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An electrostatic motor uses the attraction and repulsion of an electric charge to generate energy. This is also known as a capacitor motor and is a type of eclectic motor. The electrostatic motor is most commonly used in micro-mechanical systems to create a drive voltage of less than 100 volts.
The first electrostatic motors were developed by Benjamin Franklin and Andrew Gordon in the mid-1700s. The motor originally was used to power bells and other small devices. The motor is based on the use of moving plates that are charged to be either positive or negative. The forces that generate the power do not wear down the plates, resulting in a long-term, stable method of energy generation.
An electrostatic motor can be created from standard household items and is a great science fair project. The amount of energy generated is not very large, but it is steady, does not require any consumable materials and has no residual products. The level of output usually is less than 100 volts, and the motor can be quickly disassembled, if required.
The energy in an electrostatic motor is created through static electricity. To create the motor, simply charge two items: one positive and one negative. Make a simple fan by attaching blades to an upside-down cup and attaching the base of the cup to a stick to allow free movement. Move the positive and negative items close together over the fan and watch it move. This is an electrostatic motor in action.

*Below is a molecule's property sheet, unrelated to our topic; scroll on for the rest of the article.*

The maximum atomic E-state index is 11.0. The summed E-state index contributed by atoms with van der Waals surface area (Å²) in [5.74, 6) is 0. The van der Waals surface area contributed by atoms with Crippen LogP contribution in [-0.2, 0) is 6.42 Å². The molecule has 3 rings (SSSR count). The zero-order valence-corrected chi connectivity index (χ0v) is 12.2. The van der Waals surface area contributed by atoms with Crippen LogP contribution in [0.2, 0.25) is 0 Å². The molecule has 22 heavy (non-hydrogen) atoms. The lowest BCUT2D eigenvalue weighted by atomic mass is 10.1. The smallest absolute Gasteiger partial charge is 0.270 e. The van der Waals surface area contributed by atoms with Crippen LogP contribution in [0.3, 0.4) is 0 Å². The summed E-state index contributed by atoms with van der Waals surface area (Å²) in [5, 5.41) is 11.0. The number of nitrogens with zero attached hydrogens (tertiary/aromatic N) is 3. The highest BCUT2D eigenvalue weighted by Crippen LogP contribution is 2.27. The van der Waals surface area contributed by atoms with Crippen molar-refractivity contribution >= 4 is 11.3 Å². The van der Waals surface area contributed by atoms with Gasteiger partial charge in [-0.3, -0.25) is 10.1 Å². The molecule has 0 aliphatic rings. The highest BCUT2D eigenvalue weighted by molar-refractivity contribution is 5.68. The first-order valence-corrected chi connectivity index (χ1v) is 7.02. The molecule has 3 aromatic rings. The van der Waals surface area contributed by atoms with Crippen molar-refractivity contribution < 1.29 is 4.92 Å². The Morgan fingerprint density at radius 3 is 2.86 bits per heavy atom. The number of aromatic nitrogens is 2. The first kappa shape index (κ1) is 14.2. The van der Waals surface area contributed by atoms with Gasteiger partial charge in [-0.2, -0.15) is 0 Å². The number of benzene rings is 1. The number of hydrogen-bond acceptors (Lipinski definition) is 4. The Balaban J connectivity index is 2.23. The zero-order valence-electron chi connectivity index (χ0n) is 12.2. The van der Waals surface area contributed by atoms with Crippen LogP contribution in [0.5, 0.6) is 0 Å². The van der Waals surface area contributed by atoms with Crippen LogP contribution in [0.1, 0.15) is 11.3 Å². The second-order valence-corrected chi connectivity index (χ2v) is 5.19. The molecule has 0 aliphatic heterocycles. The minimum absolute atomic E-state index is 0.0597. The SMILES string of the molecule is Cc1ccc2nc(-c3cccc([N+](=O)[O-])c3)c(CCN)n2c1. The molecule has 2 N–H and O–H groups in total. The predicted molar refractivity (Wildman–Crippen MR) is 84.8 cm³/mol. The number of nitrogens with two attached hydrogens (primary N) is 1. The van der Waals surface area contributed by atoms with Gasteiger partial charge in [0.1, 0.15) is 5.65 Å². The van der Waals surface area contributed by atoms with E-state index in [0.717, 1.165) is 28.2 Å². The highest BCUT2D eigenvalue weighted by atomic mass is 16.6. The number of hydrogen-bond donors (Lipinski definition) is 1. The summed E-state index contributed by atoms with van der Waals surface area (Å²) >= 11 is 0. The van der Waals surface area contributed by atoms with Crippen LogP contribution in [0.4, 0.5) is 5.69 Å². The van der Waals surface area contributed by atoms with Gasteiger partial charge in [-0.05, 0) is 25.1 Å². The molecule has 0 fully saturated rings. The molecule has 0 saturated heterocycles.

The invention of dry cell batteries and flowing electricity quickly replaced the electrostatic motor as an option for consumers. The development of computer circuitry, however, has revitalized the use of this type of motor. These electronic boards are very sensitive to spikes in power. The electrostatic motor creates a steady, low level of energy that presents no risk to the circuitry.
People who work in electronics or electrical engineering typically are very familiar with the electrostatic motor, and they often have built this motor as a science project and can see how the concepts can be applied to other projects or challenges. For example, electrostatic painting uses a very similar concept, because the surface is negatively charged, and the paint positively charged. As the item moves through the paining machine, the paint is released and is naturally attracted to the surface. This creates a smooth, even application with minimal effort. At the end of the process, the charge is neutralized, allowing the material to pass to the next stage with no interruptions.
@MrMoody - No, I think the Tesla coil is a different kind of electricity.
Science fairs typically have what’s called a Van der Graaf Generator. It’s basically a silver ball and a rotating crank. When you spin the crank it generates static electricity inside the ball.
Then you take a small probe and extend it near the big ball, and you can start seeing the static sparks fly and hearing the clicks of static electricity.
It’s a simple concept. You can get the same effect by rubbing your hands back and forth across the carpet, although that will give you the shock but not the sparks most of the time.
I don’t recall seeing these kinds of motors demonstrated at science fairs, although it’s been awhile so maybe I did and had just forgotten.
What does a typical electrostatic generator look like? Is it like a Tesla coil?
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